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Photography Question 
Andrew Laverghetta
BetterPhoto Member Since: 9/13/2004
 

Lens and Distance Scale


Hi everybody. I have a question about the distance scale on some lenses. How do you use them, and why are they put on some and not others? It doesn't seem to be a big thing to add something that looks like a bunch of numbers and maybe a small piece of plexiglass. I've heard that it helps with manual focusing. What benefit does it have to just looking through the viewfinder and making the subject in focus? Or does it have to do more with things like flash and how far the flash will go by the scale telling you about how far you are focusing?
One more question. I'm looking for a decent zoom telephoto lens for my film camera and hopefully a digital SLR I should be getting soon. I'm looking at a Sigma 100-300 f4.5-6.7 or a Tamron 70(or75)-300 f4.0-5.6. All of these lenses hover somewhere around $130-$150, so that sets them in my price range. I wish I could get a really good f2.8 zoom telephoto, but I don't have the money and I don't need it bad enough. I thought that Tamron is a decent brand, as well as Sigma, but what about these lenses? They would be used mostly for some nature, maybe some outdoor sports, and some portraits. Thanks in advance :)


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12/19/2004 9:57:18 PM

 
Jon Close
BetterPhoto Member Since: 5/18/2000
  I think the Tamron 70-300 f/4-5.6 LD Macro would be preferred over the Sigma 100-300 f/4.5-6.7.
For a couple of reasons, it is more difficult to include a distance/depth of field scale on autofocus lenses, especially zooms. First, to speed autofocus, the "throw" from closest focus to infinity is much shorter on AF lenses than manual focus, shrinking the focus and DoF scales to be nearly unusable. Manual focus zooms could be easily designed to be par-focal: Focused distance does not change with zoom. But this is more difficult to design in autofocus lenses since the AF motor would be working against the manual zooming, so most AF zooms are vari-focal, so the focus scale becomes more or less approximate.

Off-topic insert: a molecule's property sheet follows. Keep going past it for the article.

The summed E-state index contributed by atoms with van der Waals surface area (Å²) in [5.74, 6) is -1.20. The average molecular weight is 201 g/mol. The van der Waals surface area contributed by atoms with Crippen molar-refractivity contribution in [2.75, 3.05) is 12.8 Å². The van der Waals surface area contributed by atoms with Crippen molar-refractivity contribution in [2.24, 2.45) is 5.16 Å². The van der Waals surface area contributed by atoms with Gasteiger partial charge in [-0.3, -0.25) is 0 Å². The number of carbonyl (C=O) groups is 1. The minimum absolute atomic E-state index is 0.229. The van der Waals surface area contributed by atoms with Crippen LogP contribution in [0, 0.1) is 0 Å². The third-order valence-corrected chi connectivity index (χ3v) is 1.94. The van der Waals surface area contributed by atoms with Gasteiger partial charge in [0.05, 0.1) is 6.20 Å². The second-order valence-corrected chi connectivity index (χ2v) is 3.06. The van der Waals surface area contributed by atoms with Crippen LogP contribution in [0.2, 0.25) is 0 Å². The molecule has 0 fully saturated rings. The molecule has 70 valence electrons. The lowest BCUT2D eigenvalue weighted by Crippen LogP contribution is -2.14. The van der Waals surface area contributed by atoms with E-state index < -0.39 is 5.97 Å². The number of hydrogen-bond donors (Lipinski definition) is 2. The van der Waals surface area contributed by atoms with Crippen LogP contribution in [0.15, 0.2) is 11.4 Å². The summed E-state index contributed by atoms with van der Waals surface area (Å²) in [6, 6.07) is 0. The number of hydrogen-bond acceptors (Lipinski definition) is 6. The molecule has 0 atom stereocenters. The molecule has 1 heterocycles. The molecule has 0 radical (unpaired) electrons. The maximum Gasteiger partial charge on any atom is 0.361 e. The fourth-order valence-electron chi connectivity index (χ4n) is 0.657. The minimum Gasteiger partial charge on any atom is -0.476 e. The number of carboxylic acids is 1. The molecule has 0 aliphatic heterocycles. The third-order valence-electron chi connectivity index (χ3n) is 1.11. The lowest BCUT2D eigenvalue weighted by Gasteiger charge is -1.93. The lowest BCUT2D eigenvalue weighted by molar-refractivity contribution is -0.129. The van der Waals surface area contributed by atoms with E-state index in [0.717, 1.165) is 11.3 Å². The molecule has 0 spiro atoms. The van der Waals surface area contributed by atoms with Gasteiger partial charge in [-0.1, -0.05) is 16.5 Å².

The distance scale is/was mostly used in combination with a depth of field scale. The DoF scale indicates the range in front and behind the focused subject that will appear in apparent focus at the chosen aperture. It is also easy to set the lens for hyperfocal with the distance/DoF scale.
The focus distance scale can also be used to estimate focus in darkness or in taking candids so that one didn't have to conspicuously raise the camera to eye-level. Autofocus works well in these situations and so the distance scale is not as necessary.
Determining subject distance is useful if you are calculating flash exposure manually. Still nice to know, but not as necessary today with modern auto and TTL-dedicated flashes.


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12/20/2004 7:24:16 AM

 
Jon Close
BetterPhoto Member Since: 5/18/2000
  ... but NOT as necessary today with modern auto and TTL-dedicated flashes.


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12/20/2004 7:27:32 AM

 
Scott Pedersen   Your distance scale is supposed to give you an idea of what will be in focus and what will not. Of course that also depends on your apature setting. Your subjet will be in focus of course and so many feet in front and so many behind. You can use this to prefocus your camera. Personally I have never been able to make it work, everything come out blurry.


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12/21/2004 5:44:32 AM

 
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